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Workers: Conditions at RAF have become unbearable

Workers at the Road Accident Fund (RAF) say conditions at the company have become unbearable. 

Road Accident Fund
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RAF employees, who are members of the National Union of Metalworkers of South Africa (Numsa), have been on strike since Thursday.


The union's members are unhappy over what they say is widespread mismanagement at the RAF, which has saddled the company with debt of more than R8 million. 


Two RAF employees, who wished to remain anonymous, have now decided to speak out. 


The employees say the conditions at the RAF have worsened significantly, since Project Siyenza came to an end. 


The project, which started in 2013, was meant to help the RAF administer claims and clear the existing backlog. 


But the workers says Project Siyenza did not manage to achieve its goals, and they are now paying the price.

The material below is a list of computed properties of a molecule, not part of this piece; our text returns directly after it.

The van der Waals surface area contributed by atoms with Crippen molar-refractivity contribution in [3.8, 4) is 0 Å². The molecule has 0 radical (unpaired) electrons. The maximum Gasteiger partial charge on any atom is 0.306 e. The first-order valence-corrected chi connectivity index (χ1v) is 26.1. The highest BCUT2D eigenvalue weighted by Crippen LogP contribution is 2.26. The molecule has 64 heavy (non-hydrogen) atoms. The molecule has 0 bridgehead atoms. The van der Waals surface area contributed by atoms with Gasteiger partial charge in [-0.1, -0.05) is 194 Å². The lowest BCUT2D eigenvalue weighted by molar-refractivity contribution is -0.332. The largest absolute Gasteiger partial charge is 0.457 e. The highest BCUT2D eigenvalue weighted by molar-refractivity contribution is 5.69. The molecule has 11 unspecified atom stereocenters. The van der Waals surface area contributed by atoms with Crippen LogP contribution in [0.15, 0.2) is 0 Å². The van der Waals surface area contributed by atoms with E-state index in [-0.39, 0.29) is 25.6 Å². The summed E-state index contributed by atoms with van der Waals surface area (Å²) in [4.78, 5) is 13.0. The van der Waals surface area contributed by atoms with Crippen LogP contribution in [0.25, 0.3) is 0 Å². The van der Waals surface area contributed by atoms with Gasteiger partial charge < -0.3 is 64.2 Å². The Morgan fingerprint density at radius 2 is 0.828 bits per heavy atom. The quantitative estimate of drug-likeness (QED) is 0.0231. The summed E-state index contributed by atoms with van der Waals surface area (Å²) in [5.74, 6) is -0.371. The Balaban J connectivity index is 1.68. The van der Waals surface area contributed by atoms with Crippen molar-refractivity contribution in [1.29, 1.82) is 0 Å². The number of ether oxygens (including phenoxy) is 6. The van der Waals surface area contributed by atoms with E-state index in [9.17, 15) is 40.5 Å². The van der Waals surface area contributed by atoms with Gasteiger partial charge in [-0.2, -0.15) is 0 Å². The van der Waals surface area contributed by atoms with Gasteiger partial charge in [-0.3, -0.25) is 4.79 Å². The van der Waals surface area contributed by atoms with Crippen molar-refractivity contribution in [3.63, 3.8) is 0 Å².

"On a daily basis I handle between 700 and 1000 files, and more in other regions. At the end of the day, I am expected to settle as many files as possible. The file count again will increase because Project Siyenza was a dismal failure," the one workers says. 


The workers say the RAF is now pushing them to settle as many claims as possible - leaving them completely overwhelmed. 


"We are currently being rushed to settle these claims, which have been sitting with outside service providers who failed to finalise them. We are now expected to deal with prescriptions due to the time that has passed without the claims being completed," says the other worker. 


The workers say along with a wage increase, they also want the company to be more transparent. 


"We want to work with a transparent management. For example, we would like to know how Project Siyenza came about and why it was stopped without the claims being completed and how much money was spent, " he says.



The RAF has refused to respond to the claims and referred Jacaranda FM News to a statement released last week. 

Numsa spokesperson Phakamile Hlubi says the union will approach the Public Protector to investigate.  

"We will be asking the Public Protector to investigate whether the fund has violated the Protection of Personal Information Act as the consequence of the ineptitude of management," says Hlubi. 

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